You ask me why I’m a feminist but do you ask why we are made to conform to certain stereotypes on the basis of our gender in order to avoid being ridiculed or abused? Do you ask why so often dolls are labelled as ‘girl toys’ and cars as ‘boy toys’ and not corresponding to the toy of your gender is thought to be a cause for concern? Do you ask what are the implications this may have on a child who does not pick the supposed ‘right’ toy? Do you ask why a female performing outstandingly in the field of science or a male in the nursing industry is revered despite nothing to state that this is unnatural in any way? Do you ask why a man who likes pink or a woman who likes football are frequently made to feel that their preferences are not correct?

You ask me why I’m a feminist but do you ask why the ability to have a child is used as collateral against a woman’s opportunity to get a job? Do you ask why, despite the Equal Pay Act of 1963, women are still more likely to be discriminated against based on structural sexism? Do you ask why pay for women is still 10.5% less for women in full-time work and 20.2% less for women overall? Do you ask why approximately 70% of people in national minimum wage jobs are women? Do you ask why Ordinary Maternity Leave is 26 weeks but Ordinary Paternity Leave is only 1-2 weeks? Do you ask why the glass ceiling is still a very real reality in the UK where in 2012 only 16% of board members were women, which was above the EU average? Do you ask why women make up over 50% of the population worldwide but only made up 19.5% of parliaments?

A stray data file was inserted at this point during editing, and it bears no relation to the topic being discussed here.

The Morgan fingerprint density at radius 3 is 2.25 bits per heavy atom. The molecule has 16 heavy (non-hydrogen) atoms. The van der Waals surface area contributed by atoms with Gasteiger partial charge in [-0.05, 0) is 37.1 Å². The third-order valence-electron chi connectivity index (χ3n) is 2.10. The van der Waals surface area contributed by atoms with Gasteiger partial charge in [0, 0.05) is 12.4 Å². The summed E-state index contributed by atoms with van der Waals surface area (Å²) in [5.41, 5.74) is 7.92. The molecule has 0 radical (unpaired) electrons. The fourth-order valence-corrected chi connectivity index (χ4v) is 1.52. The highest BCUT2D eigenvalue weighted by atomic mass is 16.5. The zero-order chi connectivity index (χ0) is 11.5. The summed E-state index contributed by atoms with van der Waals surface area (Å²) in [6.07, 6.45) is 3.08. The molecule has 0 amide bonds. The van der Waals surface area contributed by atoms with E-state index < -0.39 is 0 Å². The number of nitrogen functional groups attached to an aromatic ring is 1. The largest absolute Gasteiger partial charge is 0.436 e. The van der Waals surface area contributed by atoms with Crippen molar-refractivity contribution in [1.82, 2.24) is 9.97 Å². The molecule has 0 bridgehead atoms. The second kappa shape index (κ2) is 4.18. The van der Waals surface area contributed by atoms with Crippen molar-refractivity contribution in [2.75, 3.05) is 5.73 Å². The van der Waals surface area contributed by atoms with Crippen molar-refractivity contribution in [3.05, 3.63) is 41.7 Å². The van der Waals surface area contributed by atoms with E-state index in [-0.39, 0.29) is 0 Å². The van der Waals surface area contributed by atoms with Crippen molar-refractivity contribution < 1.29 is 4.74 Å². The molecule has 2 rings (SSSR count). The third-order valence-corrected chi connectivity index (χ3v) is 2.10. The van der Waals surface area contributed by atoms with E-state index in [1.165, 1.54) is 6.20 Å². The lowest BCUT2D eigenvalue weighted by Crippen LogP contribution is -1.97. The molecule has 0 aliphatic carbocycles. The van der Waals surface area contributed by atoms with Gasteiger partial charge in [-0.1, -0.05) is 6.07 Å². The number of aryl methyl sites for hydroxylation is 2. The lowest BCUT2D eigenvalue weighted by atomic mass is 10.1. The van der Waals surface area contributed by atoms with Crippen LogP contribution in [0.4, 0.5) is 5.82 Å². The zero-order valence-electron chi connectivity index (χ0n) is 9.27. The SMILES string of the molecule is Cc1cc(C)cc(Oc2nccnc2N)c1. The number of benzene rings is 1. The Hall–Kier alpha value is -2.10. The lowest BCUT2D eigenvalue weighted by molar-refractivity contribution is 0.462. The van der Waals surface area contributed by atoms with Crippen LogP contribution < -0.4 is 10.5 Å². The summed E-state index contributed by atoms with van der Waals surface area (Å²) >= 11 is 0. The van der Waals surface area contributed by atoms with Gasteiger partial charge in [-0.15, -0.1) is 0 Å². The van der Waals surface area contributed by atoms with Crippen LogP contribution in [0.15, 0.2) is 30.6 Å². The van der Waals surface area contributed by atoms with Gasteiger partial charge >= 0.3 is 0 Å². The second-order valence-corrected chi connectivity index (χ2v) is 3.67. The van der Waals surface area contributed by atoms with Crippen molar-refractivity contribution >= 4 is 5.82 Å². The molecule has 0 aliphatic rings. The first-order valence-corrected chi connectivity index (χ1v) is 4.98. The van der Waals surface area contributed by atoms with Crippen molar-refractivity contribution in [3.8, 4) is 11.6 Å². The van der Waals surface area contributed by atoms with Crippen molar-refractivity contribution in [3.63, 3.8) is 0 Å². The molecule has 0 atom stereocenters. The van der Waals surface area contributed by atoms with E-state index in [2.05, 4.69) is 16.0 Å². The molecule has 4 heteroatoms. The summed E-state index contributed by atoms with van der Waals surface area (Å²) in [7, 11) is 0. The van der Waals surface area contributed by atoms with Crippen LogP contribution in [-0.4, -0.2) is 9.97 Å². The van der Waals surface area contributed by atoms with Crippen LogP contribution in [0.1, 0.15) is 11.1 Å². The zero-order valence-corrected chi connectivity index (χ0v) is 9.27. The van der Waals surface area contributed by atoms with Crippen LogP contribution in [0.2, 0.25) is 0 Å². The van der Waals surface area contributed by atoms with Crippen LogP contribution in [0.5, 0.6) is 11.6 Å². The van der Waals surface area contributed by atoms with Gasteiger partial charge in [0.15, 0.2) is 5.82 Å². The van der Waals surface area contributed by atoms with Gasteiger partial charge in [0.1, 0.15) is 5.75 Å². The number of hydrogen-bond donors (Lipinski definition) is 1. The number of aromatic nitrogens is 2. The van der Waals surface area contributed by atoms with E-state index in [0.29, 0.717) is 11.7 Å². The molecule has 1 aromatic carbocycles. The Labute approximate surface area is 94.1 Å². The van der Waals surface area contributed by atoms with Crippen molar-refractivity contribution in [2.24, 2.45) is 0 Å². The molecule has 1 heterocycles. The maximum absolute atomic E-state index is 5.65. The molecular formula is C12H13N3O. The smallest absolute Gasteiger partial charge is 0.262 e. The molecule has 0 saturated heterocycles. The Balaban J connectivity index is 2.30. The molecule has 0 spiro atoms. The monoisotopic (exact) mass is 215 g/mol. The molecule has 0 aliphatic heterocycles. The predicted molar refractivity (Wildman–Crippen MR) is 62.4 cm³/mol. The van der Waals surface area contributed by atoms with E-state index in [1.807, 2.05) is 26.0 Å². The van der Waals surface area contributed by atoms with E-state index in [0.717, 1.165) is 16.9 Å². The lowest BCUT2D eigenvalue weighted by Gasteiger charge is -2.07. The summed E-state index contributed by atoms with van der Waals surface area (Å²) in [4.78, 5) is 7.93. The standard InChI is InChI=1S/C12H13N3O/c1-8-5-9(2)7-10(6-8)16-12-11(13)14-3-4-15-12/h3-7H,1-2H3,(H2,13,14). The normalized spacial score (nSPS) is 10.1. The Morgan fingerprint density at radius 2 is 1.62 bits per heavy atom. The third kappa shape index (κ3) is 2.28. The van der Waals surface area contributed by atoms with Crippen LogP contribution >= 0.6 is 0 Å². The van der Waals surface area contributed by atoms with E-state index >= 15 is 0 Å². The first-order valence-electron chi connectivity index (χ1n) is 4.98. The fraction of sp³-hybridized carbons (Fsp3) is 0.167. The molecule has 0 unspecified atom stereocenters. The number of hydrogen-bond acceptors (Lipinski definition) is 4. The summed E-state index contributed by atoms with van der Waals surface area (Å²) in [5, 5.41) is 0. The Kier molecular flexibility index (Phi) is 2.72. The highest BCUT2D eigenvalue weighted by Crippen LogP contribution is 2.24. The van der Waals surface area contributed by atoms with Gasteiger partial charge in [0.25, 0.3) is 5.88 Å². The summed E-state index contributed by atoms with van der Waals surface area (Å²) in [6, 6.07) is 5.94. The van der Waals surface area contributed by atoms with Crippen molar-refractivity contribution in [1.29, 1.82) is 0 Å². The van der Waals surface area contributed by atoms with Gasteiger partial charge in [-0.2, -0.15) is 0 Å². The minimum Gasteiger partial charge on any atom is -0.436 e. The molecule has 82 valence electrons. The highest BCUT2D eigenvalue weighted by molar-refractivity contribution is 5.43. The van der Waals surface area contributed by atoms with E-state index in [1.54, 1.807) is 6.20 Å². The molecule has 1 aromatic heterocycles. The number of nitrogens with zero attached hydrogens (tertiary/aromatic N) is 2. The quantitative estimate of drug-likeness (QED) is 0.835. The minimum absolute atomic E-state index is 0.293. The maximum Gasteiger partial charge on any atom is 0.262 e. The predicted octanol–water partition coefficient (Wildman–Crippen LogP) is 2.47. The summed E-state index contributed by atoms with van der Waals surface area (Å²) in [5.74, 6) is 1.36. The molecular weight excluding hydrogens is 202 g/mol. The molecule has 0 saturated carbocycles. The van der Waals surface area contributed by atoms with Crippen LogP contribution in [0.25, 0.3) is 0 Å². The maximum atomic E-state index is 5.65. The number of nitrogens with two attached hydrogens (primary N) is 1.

You ask me why I’m a feminist but do you ask why there is an unequivocally high rate universally of sexual violence against women? Do you ask why every year on average around 85,000 women are raped in England and Wales alone? Do you ask why out of the nearly 100,000 sexual assault cases that occurred in the UK, only 1000 rapists were sentenced? Do you ask why ‘no’ is sometimes assumed to mean ‘yes’ or intoxication is often used as a justification? Do you ask if it is fair that it is mostly assumed that the perpetrator is a man and the person who is sexually assaulted is assumed to be a woman? Do you ask why we live in a culture that teaches our women how not to be raped more than telling people not to rape?